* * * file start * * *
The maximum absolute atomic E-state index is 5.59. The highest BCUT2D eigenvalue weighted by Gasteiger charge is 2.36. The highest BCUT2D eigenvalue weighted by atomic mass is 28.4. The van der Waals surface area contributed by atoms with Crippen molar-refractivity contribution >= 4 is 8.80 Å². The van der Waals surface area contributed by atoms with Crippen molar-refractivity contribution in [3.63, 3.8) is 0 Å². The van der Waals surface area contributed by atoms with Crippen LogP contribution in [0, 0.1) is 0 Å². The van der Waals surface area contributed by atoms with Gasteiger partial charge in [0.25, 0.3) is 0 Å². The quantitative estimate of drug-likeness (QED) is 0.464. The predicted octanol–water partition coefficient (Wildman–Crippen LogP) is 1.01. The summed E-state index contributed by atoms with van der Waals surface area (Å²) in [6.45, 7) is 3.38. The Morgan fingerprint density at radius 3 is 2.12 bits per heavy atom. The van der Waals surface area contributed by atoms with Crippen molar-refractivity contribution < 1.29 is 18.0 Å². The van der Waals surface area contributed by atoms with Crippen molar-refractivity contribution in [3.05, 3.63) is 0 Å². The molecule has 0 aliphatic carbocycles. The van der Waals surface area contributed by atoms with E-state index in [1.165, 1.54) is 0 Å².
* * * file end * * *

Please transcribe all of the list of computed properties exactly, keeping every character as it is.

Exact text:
The maximum absolute atomic E-state index is 5.59. The highest BCUT2D eigenvalue weighted by Gasteiger charge is 2.36. The highest BCUT2D eigenvalue weighted by atomic mass is 28.4. The van der Waals surface area contributed by atoms with Crippen molar-refractivity contribution >= 4 is 8.80 Å². The van der Waals surface area contributed by atoms with Crippen molar-refractivity contribution in [3.63, 3.8) is 0 Å². The van der Waals surface area contributed by atoms with Crippen LogP contribution in [0, 0.1) is 0 Å². The van der Waals surface area contributed by atoms with Gasteiger partial charge in [0.25, 0.3) is 0 Å². The quantitative estimate of drug-likeness (QED) is 0.464. The predicted octanol–water partition coefficient (Wildman–Crippen LogP) is 1.01. The summed E-state index contributed by atoms with van der Waals surface area (Å²) in [6.45, 7) is 3.38. The Morgan fingerprint density at radius 3 is 2.12 bits per heavy atom. The van der Waals surface area contributed by atoms with Crippen molar-refractivity contribution < 1.29 is 18.0 Å². The van der Waals surface area contributed by atoms with Crippen molar-refractivity contribution in [3.05, 3.63) is 0 Å². The molecule has 0 aliphatic carbocycles. The van der Waals surface area contributed by atoms with E-state index in [1.165, 1.54) is 0 Å².